Events

The Bread Revolutions of 2011 and the Political Economies of Transition

During the 2011 uprisings, Arab protesters channeled decades of discontent with failed economic policy. However, the demise of leaders will not be enough to answer this discontent nor ensure productive development. Scholarship on the political determinants of economic development finds that the common recipe of expanding the private sector and increasing trade openness may be valuable but is not sufficient on its own for successful development. The Arab world’s economic path to 2011 included implementation in these areas, yet reform in underlying socio-economic structures and interests lagged. Addressing these conditions constitutes one of the most serious challenges facing Arab economies and politics.

Islam, Gender, and Reproductive Health

In this seminar series sponsored by the Wilson Center's Middle East Program, the Environmental Change and Security Project, and USAID, experts are convening to discuss such topics as safe motherhood, reproductive health and culture, fertility patterns, contraceptive use, and HIV.

Reflections on Iran’s Tumultuous Revolution: 35 Years Later

Iran marked the 35th anniversary of its Islamic Revolution on February 11. Shaul Bakhash, who witnessed the revolution first-hand, reflects on the revolution’s tumultuous birth and its legacy and how it differed from the still-born revolution in Egypt during the Arab Spring.

Egypt's Emerging Democracy

In separate interviews, the Wilson Center's Jane Harman and Robin Wright discuss Egypt's fragile democracy.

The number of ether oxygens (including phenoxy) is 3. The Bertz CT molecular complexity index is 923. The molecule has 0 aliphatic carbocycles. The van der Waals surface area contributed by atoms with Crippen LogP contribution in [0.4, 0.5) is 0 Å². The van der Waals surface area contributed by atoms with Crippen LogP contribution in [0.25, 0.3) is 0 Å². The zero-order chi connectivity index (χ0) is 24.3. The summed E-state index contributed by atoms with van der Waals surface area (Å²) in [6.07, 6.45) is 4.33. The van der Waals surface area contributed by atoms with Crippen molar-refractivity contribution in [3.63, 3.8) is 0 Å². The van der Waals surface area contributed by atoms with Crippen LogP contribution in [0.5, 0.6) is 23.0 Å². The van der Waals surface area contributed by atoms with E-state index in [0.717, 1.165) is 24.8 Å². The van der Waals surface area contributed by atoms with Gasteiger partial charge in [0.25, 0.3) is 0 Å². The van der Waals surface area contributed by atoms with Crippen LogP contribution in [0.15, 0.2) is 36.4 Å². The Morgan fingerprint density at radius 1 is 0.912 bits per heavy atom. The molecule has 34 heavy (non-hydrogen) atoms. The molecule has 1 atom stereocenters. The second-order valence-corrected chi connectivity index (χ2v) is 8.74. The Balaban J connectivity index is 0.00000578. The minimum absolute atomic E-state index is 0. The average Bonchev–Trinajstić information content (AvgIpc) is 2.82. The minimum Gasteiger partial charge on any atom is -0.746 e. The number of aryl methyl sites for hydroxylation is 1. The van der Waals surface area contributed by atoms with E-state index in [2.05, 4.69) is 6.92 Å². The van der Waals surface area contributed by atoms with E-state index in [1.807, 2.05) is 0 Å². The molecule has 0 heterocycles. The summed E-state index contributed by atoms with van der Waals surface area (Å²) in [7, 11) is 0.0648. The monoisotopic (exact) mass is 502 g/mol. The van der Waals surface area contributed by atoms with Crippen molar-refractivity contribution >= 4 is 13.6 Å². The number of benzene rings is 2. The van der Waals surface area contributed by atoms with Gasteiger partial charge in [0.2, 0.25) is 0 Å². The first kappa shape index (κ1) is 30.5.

'Little Value' in UN Peace Plan

Wilson Center President, Director, and CEO Jane Harman says offering asylum to Syrian President Bashar al-Assad - similar to the plan offered to former Yemeni President Ali Abdullah Saleh - would be her preferred solution to the crisis.
A Free Syrian Army fighter takes cover during clashes with Syrian Army in the Salaheddine neighbourhood of central Aleppo August 7, 2012.

Syria: No Good Options

"Governing is about choosing. When America acts, it has to ask itself two questions, not just, can it accomplish it? If we wanted to unseat the Assads, we could do it. The question is not just that, it's what will it cost? It's the second question that always needs to accompany the first," said Aaron David Miller.

Wilson Center Welcomes Home Haleh Esfandiari

After eight months of being stranded in Iran, including four months in prison, Middle East Program Director Haleh Esfandiari is excited to return to her family and work. In this Centerpoint cover story, read about her ordeal, efforts to bring her home, and the broader implications for scholars visiting rogue countries.

Back to the Drawing Boards

The Obama administration has sometimes been tactically adroit in dealing with Egypt since the fall of Mubarak in February 2011; at other times it has been caught flat-footed. But the nature of political changes afoot in Egypt today now demands more than adjustment, but instead a fundamental rethinking of a relationship that has been a cornerstone of U.S. policy in the Middle East since the Nixon administration.

Russia Worries About Future of Iranian Nuke Talks

In this exclusive interview by Iran nuclear expert Michael Adler, Russian Deputy Foreign Minister Sergey Ryabkov revealed how things went in the room with the Iranians and what Russia now hopes for going forward.

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Experts & Staff